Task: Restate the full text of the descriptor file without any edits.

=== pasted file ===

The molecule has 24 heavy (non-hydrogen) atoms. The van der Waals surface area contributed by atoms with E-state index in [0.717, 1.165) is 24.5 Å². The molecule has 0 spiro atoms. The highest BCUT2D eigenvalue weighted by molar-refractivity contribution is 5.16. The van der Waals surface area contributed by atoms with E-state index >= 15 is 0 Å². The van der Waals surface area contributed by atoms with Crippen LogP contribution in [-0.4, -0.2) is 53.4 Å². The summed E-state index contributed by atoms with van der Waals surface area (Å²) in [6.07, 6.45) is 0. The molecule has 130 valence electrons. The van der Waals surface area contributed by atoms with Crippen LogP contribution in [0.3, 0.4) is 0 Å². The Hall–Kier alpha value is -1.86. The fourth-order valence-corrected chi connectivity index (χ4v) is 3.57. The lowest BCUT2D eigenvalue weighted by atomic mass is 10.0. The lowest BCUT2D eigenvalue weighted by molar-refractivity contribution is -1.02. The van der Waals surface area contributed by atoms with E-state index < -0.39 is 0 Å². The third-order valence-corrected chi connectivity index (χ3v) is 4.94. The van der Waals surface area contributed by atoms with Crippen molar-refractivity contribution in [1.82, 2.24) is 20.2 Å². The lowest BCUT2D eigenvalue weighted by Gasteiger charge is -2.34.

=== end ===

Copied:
The molecule has 24 heavy (non-hydrogen) atoms. The van der Waals surface area contributed by atoms with E-state index in [0.717, 1.165) is 24.5 Å². The molecule has 0 spiro atoms. The highest BCUT2D eigenvalue weighted by molar-refractivity contribution is 5.16. The van der Waals surface area contributed by atoms with E-state index >= 15 is 0 Å². The van der Waals surface area contributed by atoms with Crippen LogP contribution in [-0.4, -0.2) is 53.4 Å². The summed E-state index contributed by atoms with van der Waals surface area (Å²) in [6.07, 6.45) is 0. The molecule has 130 valence electrons. The van der Waals surface area contributed by atoms with Crippen LogP contribution in [0.3, 0.4) is 0 Å². The Hall–Kier alpha value is -1.86. The fourth-order valence-corrected chi connectivity index (χ4v) is 3.57. The lowest BCUT2D eigenvalue weighted by atomic mass is 10.0. The lowest BCUT2D eigenvalue weighted by molar-refractivity contribution is -1.02. The van der Waals surface area contributed by atoms with E-state index < -0.39 is 0 Å². The third-order valence-corrected chi connectivity index (χ3v) is 4.94. The van der Waals surface area contributed by atoms with Crippen molar-refractivity contribution in [1.82, 2.24) is 20.2 Å². The lowest BCUT2D eigenvalue weighted by Gasteiger charge is -2.34.